Review copy provided courtesy of the author.

Crossbuck Luke is a hobo legend known for riding the rails and telling tall tails about the magical world of Athanasia--the land of collective memory where legends live on.

There are some concepts that will never get old to me, and stories about the power of stories are at the top of that list, with DOORWAYS TO THE DEADEYE being an especially creative take. It hits on so many notests that really gave me in thrill, particularly how a great story grants a kind of immortality, but also subtly touches on how propaganda and fakes news (so to speak) can take on a life of their own. As if that's not enough we have a parallel world featuring icons from history, and starring Depression Era hobos so there was no way I couldn't love this!

Luke Thacker is the star of the show here, and he is essentially the hero/savior archetype. He is the chosen one/special, only he can save the world, very standard "good guy" etc, and while that may sound a bit basic and bland, it felt anything but. The fact that he is a hobo certainly helps set him apart, but more than anything he fits the theme of the story so perfectly (and archetypes exist for good reason). The handling of historical figures was a real highlight for me considering how easy it could have been to just get lazy with them, or turn them into cartoons. Instead Guignard takes the legends and gives them just the right amount of nuance and depth while staying familiar, and the villain was completely unexpected (and pretty fabulous I must say). I do wish there was just a bit more time spent on Luke's companions in the Real World, while they were distinct and realized, I didn't get attached enough to get the emotional impact certain scenes should've had. However, I like to play devil's advocate with myself, and that lack of attachment actually felt thematically appropriate so I'm not actually mad about it.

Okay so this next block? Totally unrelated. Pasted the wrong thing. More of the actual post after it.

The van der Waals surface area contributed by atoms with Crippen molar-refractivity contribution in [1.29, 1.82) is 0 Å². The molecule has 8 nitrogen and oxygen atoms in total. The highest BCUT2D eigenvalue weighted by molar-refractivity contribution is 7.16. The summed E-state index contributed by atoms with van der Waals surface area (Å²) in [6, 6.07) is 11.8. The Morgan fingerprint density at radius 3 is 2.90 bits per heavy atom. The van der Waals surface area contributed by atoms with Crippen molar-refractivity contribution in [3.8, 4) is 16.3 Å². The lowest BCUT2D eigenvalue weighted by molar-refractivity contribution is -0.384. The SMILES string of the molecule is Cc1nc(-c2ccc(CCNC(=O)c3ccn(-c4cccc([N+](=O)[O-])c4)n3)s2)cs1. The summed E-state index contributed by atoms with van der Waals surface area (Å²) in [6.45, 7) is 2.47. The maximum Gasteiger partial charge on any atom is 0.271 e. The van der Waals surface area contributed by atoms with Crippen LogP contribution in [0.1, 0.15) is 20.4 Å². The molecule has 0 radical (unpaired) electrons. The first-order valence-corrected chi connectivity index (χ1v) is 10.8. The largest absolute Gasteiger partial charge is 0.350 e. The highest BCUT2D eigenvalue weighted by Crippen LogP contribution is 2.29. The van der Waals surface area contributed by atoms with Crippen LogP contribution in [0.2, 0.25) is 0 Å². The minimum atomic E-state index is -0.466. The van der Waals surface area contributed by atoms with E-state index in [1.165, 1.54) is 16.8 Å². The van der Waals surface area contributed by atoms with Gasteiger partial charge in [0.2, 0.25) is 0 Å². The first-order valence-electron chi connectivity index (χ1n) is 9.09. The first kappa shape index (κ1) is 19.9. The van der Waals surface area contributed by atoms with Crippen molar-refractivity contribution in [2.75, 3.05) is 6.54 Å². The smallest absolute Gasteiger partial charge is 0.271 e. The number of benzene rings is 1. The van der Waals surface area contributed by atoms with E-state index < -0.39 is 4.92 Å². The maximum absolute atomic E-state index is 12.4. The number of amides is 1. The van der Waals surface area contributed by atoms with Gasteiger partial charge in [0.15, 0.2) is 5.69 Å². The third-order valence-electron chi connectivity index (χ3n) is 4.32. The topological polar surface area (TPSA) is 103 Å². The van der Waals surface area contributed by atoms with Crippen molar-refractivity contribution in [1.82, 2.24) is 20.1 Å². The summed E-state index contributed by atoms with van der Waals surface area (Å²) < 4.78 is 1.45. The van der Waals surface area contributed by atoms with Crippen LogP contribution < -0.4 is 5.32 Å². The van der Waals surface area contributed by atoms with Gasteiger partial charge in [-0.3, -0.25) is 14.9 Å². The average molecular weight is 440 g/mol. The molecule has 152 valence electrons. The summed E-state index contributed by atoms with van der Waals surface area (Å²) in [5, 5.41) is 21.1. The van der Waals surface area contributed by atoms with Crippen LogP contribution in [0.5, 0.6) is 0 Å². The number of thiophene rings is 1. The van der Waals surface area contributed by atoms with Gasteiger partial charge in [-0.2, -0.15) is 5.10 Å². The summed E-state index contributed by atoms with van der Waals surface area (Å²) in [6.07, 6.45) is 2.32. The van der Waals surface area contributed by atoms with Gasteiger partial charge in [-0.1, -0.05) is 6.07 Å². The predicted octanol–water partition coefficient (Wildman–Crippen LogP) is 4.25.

The world itself was impeccable, it gave me historical fiction realness, but with magic and wonder. Using the Hobo Code as sigils was such a brilliant concept, and the alternating time lines were handled with such restraint, and managed to avoid feeling like one story was constantly interrupting the other. In DOORWAYS TO THE DEADEYE, every piece of the puzzle is fully realized and thoroughly thought out, and I can't help but think that fans of THE TALISMAN by Stephen King and Peter Straub would fall in love with it. Guignard has been on my radar for a bit now, I just wish I had taken the plunge sooner!